Short-term advantage trumps long-term implementation in Finland

In Finland, the civil society report of Fingo, the association of Finnish development NGOs, concludes that “conflicts of interest between actors lead to decisions where a short-term economic advantage eclipses long-term sustainability.”

Finland claims to be “among the first to draft a national implementation plan, to initiate sustainable development budgeting, to establish an inclusive monitoring system and a citizens’ panel, and commission an external evaluation of the world's first national 2030 Agenda policy, the PATH2030 report published in March 2019”. Yet, the alternative report shows that Finland is not consistently committed to the human rights-based approach of the 2030 Agenda, to ensure that “no one is left behind”. Further, “the 2030 Agenda is widely known about in Finland, but there is no consistent understanding of its interpretation and political significance”.

Finland also has trade-offs between domestic consumption and environmental obligations. The country “consumes more than our fair share environmentally, and this has significant impacts, including beyond our borders. For example, it is estimated that almost half of our water footprint is made up of production chains that take place elsewhere”.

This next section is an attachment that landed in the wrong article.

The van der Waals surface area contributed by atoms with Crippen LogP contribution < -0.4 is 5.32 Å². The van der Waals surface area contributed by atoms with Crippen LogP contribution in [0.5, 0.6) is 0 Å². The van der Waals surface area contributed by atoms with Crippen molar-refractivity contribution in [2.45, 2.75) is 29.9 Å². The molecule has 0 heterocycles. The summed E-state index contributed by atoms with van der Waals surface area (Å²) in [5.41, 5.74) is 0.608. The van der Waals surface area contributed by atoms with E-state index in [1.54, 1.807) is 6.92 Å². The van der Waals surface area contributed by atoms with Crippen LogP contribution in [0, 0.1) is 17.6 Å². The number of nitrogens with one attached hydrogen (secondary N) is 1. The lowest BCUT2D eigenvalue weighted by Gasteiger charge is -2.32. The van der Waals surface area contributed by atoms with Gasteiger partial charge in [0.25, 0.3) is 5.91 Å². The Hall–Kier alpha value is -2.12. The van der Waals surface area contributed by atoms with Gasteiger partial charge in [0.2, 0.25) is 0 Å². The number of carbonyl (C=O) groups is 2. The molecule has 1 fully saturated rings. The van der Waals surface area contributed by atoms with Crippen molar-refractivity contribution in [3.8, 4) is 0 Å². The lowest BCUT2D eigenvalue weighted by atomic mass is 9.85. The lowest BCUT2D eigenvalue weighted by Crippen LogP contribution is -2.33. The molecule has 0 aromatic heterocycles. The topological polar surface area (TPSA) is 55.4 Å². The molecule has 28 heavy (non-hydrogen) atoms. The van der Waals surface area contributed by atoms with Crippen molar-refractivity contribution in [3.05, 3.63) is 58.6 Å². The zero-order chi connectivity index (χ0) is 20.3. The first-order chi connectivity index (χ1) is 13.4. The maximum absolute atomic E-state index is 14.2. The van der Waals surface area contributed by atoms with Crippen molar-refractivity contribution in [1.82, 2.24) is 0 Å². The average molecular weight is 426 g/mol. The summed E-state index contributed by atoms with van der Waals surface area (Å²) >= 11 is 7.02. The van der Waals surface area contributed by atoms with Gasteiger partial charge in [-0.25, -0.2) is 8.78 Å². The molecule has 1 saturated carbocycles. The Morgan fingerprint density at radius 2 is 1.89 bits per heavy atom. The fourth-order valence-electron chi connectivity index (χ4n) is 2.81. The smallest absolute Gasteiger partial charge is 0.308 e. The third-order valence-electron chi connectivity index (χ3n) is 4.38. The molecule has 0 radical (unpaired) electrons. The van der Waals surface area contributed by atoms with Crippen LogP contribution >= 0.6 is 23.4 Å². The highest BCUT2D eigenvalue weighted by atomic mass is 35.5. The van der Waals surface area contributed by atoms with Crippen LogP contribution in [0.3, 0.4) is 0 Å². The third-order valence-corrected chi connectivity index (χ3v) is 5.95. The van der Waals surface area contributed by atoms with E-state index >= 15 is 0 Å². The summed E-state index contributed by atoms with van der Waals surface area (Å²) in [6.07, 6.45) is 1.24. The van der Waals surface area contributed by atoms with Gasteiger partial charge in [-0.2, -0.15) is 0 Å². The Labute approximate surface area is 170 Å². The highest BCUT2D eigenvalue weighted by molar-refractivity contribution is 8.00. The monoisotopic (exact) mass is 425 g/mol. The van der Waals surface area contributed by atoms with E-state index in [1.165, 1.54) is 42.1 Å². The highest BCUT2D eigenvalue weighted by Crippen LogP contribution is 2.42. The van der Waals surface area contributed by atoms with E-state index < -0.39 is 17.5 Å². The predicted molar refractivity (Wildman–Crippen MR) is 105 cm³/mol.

The report also finds “a mismatch between Finland’s rhetoric on global responsibility and its funding commitments. The almost 40 percent cut in development funding by the government of Juha Sipilä and the redirection of the income from emissions trading to private investments eroded our international credibility and demoted Finland from the Nordic reference group”. Financing of NGO development cooperation was cut back even more (43%), even though it is precisely these organizations that are able to reach the most vulnerable in a cost-effective manner.

Introduction/summary by Outi Hakkarainen, Finnish Development NGOS Fingo.

Read this national chapter here.

Source: Report Spotlight on Sustainable Development 2019.